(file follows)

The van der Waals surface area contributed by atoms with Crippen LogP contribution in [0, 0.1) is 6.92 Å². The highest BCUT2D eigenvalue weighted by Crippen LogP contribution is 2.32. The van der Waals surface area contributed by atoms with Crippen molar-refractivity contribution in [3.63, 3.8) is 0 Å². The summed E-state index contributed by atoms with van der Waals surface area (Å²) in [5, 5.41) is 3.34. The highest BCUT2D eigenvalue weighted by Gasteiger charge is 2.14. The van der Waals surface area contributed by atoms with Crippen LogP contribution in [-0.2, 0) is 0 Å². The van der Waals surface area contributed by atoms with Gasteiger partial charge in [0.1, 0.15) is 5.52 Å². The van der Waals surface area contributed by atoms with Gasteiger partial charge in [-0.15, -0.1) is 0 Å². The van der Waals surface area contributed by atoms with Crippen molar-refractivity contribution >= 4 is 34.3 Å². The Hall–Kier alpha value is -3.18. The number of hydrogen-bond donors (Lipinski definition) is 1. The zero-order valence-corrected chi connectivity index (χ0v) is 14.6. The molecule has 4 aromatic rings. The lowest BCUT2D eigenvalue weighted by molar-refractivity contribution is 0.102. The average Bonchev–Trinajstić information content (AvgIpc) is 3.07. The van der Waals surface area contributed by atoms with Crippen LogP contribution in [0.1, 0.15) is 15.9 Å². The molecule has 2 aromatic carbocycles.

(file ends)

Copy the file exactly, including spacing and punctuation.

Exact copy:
The van der Waals surface area contributed by atoms with Crippen LogP contribution in [0, 0.1) is 6.92 Å². The highest BCUT2D eigenvalue weighted by Crippen LogP contribution is 2.32. The van der Waals surface area contributed by atoms with Crippen molar-refractivity contribution in [3.63, 3.8) is 0 Å². The summed E-state index contributed by atoms with van der Waals surface area (Å²) in [5, 5.41) is 3.34. The highest BCUT2D eigenvalue weighted by Gasteiger charge is 2.14. The van der Waals surface area contributed by atoms with Crippen LogP contribution in [-0.2, 0) is 0 Å². The van der Waals surface area contributed by atoms with Gasteiger partial charge in [0.1, 0.15) is 5.52 Å². The van der Waals surface area contributed by atoms with Gasteiger partial charge in [-0.15, -0.1) is 0 Å². The van der Waals surface area contributed by atoms with Crippen molar-refractivity contribution >= 4 is 34.3 Å². The Hall–Kier alpha value is -3.18. The number of hydrogen-bond donors (Lipinski definition) is 1. The zero-order valence-corrected chi connectivity index (χ0v) is 14.6. The molecule has 4 aromatic rings. The lowest BCUT2D eigenvalue weighted by molar-refractivity contribution is 0.102. The average Bonchev–Trinajstić information content (AvgIpc) is 3.07. The van der Waals surface area contributed by atoms with Crippen LogP contribution in [0.1, 0.15) is 15.9 Å². The molecule has 2 aromatic carbocycles.